If people only knew that it’s a question of jurisdiction: a FEDERAL police force can only have jurisdiction over FEDERAL areas and territories. They do not (cannot) have jurisdiction in the states unless the states give over their jurisdiction. And I know that they (the feds) do not have jurisdiction over my private property the Constitution says so.
What we need are classes in constitutional reality for the common sheeple, oops, people. Educate the masses and maybe, just maybe the federal grubberment will start behaving themselves. Then again, the Super Bowl is coming up, where’s my beer?
Paul Craig Roberts replies:
M.R. is correct. However, the reauthorization language of the PATRIOT Act gives the uniformed secret service jurisdiction wherever a SENS or “special event of national significance” is declared. This can be anywhere. So the new federal police have jurisdiction wherever the president or secretary of Homeland Security wants them to have it. A number of readers have completely missed this point, stupidly telling me that there is already a uniformed Secret Service. Of course there is. What fool thinks a former assistant secretary of the Treasury doesn’t know that? The difference is that the jurisdiction of the existing uniformed secret service is very narrow.
On Monday night, I watched a program on PBS about John Adams and his relationship with Thomas Jefferson, and then I decided to go back and reread the Declaration of Independence. On Tuesday night, I read Paul Craig Roberts’ article about the secret police force authorized by the PATRIOT Act. The parallels were striking. Listen to these direct quotes from the Declaration of Independence, all accusations made against King George:
“He has made Judges dependent on his Will alone,
“He has erected a Multitude of new Offices, and sent hither Swarms of Officers to harass our People,
“He has affected to render the Military independent of and superior to the Civil Power.”
Jefferson then lists these additional grievances:
“For depriving us, in many Cases, of the Benefits of Trial by Jury,
“For transporting us beyond Seas to be tried for pretended offences,
“For quartering large Bodies of Armed Troops among us,
“For protecting them, by a mock Trial, from Punishment for any murders which they should commit on the Inhabitants of these states,
“For taking away our Charters, abolishing our most valuable laws, and altering fundamentally the Forms of our Government.”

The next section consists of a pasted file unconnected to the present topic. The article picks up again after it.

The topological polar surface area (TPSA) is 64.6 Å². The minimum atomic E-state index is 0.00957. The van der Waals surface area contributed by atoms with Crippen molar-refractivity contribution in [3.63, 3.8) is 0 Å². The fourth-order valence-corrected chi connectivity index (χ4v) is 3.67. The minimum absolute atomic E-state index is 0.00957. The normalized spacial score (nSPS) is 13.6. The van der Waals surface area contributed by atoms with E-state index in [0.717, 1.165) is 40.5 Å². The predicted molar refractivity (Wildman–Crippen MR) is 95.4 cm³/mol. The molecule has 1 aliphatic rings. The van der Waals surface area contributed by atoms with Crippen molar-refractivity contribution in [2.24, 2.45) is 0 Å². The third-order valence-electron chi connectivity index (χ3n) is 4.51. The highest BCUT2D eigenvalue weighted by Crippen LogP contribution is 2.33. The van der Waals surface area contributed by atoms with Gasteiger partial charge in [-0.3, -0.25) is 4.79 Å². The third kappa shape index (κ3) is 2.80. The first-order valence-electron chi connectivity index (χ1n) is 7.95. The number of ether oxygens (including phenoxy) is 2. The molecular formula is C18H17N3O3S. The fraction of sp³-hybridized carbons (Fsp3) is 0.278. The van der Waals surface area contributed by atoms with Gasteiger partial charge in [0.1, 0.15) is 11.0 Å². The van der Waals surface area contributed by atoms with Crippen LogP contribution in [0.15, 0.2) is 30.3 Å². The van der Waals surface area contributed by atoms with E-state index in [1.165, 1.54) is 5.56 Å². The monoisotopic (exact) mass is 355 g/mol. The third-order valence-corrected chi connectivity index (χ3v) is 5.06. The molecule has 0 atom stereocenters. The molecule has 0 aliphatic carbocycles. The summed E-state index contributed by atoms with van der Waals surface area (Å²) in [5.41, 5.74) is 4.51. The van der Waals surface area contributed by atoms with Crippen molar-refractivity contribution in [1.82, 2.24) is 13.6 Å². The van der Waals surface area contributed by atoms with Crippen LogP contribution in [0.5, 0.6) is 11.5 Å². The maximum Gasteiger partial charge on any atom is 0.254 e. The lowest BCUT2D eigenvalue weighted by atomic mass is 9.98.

Jefferson notes that King George “is, at this Time, transporting large Armies of foreign mercenaries to complete the Works of Death, Desolation and Tyranny, already begun with circumstances of Cruelty and Perfidy, scarcely paralleled in the most barbarous Ages, and totally unworthy of the head of a civilized nation.”
Jefferson concludes: “A Prince, whose Character is thus marked by every act which may define a Tyrant, is unfit to be the Ruler of a free People.”
Chris Moore’s analysis ignores the record that unequivocally tells us George W. Bush was planning to go to war in Iraq from the moment he was sworn into office. Secretary of Treasury Paul O’Neill’s book The Price of Loyalty makes that clear. Richard Clarke’s Against All Enemies corroborates O’Neill’s view. There was ample reason to doubt the Bush administration’s arguments for war made in 2002 and 2003. In the United States, large public demonstrations were made in protest against the coming war. A majority of Democrats in the House of Representatives voted against the joint resolution authorizing the use of force in Iraq. At the time, citizens and politicians who spoke the truth were vilified, and still are by conservative operatives and politicians. George Tenet may have lied to the president, but a lot of people lied to themselves. Articles such as “Who Lied Us Into War?” help perpetuate the lies.
Were the war in Iraq not such a terrible tragedy, I would be amused by the almost incandescent hypocrisy of conservatives who persist on seeking alternatives to the truth. A slim majority of voters made a choice in November 2004. A coalition of conservatives chose to keep George W. Bush in power. They cannot now complain about neoconservatives, or the policies of previous administrations, or the president’s “lack of intellectual curiosity and his lax habits of mind.” The conservative policy of preemptive war is responsible for the invasion of Iraq and conservative support of the Bush administration is what keeps the violence going in Iraq. When conservative voters start telling the truth to themselves and hold conservative politicians to account, the war in Iraq will end.
Chris Moore replies:
My article was by no means an attempt to exculpate Bush. However, if there was an organized conspiracy by his underlings to feed the president false information, Americans needs to know. An investigation of where the fixed intelligence originated will help us determine who is culpable for what. I believe questioning George Tenet is a good place to start.
While Mr. McGrath correctly notes that a “majority of Democrats in the House of Representatives voted against the joint resolution authorizing the use of force in Iraq,” he fails to record that a majority of Democrats in the U.S. Senate voted for the authorization, including standard-bearers Hillary Clinton, John Kerry, and Joseph Lieberman none of whom have said they would change their vote had they known then what they know today. And while it’s true that 126 Democrats in the House voted against the resolution, 81 Democrats voted for it.